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MTG brings a light, humorous Pippin to MIT

PIPPIN

Directed by Mary L. B. Thompson '92.

Starring Robert Dyckman '94,

Andrew Kraft '95 and Emily Prenner '92.

Sala de Puerto Rico, Nov. 21-23, 8 pm.

By VIPUL BHUSHAN

AFULL HOUSE JOINED THE company of Players last Saturday evening as the Musical Theatre Guild related the life and times of Pippin in their production of Stephen Schwartz's play. The Players present for their audience a glitzy spectacle of song and dance, telling a story filled with comedy, romance, tragedy and a sprinkling of magic.

Pippin's story is that of a young man, the son of Charlemagne and heir to the throne of the Holy Roman Empire. After graduating with honors from the University of Padua, he comes home very naive and idealistic, and decides to search for his extraordinary fate -- his own glorious niche in life.

Robert Dyckman '94 does a great job as Pippin and is the most impressive actor of the bunch. When he comes home he is reunited with his father Charlemagne, very well-played by Andrew Quixote Kraft '95, a law-and-order ruler known for his prowess on the battlefield. He also visits his step-mother Fastrada (Grace E. Col'on G), a sultry and conspiring woman whose primary interest is the advancement of her son and the spending of her allowance, and his step-brother Lewis (Nate Ritter '92), a dim-witted soldier whose pride is his physique and his accomplished battlefield career.

Pippin makes his first attempt at discovering fulfillment by accompanying Charlemagne and his armies to war. He does not fit in as a soldier, though, and finds no glory in vanquishing the heathen Visigoths. The battle scenes contained good music pieces, although the women dressed as soldiers in the army looked too much like awkward Rockette wanna-bes to be taken seriously in that role.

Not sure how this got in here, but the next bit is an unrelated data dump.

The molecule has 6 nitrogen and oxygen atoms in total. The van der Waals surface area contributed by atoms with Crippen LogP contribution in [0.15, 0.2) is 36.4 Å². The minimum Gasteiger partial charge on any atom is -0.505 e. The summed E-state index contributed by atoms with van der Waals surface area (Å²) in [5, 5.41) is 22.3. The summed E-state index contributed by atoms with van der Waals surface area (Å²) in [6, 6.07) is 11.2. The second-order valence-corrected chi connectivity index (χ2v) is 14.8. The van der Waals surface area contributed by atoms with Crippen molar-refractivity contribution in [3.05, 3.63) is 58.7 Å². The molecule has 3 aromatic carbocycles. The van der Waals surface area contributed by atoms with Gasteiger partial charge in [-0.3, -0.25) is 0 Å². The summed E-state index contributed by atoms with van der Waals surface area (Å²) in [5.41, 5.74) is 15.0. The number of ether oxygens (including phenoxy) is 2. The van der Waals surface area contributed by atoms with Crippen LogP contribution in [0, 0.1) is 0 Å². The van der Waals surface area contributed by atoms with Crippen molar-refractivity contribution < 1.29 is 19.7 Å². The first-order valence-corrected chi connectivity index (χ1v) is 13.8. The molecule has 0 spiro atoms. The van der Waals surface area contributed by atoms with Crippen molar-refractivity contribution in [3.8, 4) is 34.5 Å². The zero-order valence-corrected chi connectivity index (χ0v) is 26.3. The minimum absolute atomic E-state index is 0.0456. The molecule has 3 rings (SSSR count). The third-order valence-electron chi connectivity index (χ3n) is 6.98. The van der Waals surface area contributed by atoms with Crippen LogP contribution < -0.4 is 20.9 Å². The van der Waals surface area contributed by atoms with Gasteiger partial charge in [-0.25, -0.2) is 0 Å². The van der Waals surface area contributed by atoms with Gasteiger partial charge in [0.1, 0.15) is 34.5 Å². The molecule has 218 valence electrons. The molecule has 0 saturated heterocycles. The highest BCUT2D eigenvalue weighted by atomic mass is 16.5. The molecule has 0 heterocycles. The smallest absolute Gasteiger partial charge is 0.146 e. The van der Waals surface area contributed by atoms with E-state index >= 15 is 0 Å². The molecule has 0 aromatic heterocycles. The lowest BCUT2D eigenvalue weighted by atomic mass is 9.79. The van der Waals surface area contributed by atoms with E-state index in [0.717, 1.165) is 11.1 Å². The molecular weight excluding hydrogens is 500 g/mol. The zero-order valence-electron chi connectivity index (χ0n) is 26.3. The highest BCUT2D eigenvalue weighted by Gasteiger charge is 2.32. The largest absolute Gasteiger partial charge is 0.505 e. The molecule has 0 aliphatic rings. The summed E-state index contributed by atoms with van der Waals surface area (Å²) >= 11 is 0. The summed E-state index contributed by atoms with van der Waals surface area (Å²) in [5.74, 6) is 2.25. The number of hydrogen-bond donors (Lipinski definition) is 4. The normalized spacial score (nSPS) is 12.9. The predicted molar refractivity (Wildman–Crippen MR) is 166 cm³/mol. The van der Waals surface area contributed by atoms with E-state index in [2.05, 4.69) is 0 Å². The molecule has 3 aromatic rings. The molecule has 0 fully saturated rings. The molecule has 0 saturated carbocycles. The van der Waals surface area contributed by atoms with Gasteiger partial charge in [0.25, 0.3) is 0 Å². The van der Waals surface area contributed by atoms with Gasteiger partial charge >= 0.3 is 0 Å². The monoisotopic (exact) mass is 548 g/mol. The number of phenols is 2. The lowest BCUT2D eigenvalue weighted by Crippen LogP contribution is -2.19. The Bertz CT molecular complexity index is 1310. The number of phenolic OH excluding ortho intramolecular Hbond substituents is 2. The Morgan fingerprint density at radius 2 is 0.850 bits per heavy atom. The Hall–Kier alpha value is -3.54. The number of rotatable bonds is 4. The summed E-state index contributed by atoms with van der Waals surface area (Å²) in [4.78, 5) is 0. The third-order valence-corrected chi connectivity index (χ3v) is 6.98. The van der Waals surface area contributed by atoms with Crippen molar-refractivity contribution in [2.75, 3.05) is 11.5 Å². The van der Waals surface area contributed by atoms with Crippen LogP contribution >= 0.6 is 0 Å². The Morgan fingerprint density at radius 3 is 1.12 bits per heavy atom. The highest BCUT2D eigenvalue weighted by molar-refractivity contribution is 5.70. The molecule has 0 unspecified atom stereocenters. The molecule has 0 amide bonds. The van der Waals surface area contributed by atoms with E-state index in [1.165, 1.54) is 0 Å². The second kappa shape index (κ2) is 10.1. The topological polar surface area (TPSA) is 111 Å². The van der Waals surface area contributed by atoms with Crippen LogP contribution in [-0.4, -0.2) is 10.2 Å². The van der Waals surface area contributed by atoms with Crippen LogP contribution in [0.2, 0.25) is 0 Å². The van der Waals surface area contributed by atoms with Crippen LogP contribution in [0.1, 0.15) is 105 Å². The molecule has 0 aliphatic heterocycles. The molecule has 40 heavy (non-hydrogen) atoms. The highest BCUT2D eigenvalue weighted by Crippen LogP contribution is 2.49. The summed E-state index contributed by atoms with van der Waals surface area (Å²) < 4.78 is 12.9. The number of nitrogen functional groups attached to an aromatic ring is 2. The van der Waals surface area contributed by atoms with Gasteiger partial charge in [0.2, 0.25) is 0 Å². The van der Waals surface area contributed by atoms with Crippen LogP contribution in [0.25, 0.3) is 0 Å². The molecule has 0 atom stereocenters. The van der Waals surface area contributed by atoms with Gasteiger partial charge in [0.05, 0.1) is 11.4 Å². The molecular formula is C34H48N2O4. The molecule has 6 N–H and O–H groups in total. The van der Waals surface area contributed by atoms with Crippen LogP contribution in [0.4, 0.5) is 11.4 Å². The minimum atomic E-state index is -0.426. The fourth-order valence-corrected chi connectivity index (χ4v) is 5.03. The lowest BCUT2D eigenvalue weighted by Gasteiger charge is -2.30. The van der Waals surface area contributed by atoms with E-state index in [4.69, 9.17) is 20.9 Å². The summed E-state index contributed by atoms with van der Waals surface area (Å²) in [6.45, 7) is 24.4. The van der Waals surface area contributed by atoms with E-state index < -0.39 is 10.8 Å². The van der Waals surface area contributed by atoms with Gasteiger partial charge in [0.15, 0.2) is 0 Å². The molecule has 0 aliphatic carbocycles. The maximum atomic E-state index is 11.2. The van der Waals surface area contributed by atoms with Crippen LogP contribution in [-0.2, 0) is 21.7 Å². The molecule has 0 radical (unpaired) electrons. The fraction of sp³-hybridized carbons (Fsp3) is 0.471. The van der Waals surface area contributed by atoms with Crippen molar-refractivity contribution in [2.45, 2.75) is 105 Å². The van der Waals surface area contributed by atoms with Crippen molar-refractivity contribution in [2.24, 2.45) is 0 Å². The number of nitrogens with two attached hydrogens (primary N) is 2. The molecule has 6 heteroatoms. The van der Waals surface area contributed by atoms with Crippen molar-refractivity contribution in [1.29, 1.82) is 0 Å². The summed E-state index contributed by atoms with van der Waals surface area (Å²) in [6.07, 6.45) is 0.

The play is narrated by a Leading Player (Emily R. Prenner '92), who is effective as the audience's guide through the story. She can do nothing, however, about the plot, which becomes a little disjointed at the end as the players turn against Pippin and his new family. He refuses to go along with their plans to burn him up in a grand finale, and the Leading Player retaliates by stripping them of their supporting music, lights and costumes, challenging Pippin to survive and sing without them. Pippin is unfazed and breaks into song. He shows us that simple contentment is a most extraordinary thing and need not be shrouded in pomp and grandeur -- a message quite relevant in today's times.

The orchestra, under the direction of Dave Darmofal G, did an excellent job. The music was full-bodied, well-cued and greatly enhanced the show.

Unfortunately, some important things were not so well done. The costuming could certainly have been much better, and the set, though adequate, was very sparse. And then there was the lighting (or at times, the lack thereof): Occasionally, an irrelevant part of the stage was lit while action unfolded in the dark. The lights were often off-cue, and the Players on stage sometimes called for colors in the dialogue which never appeared.

But one may, depending on nature and mood, very easily take the director's advice and simply sit back and enjoy the fun without worrying too much about extracting profound meaning from the play. The tone of the presentation is light and humorous, and it is easy to relax and let the Players tell their tale.

Notwithstanding its shortcomings, MTG's Pippin is a fine show to see. I enjoyed the performance, though it would have been much better with just a little more thought and effort on the costumes and lights.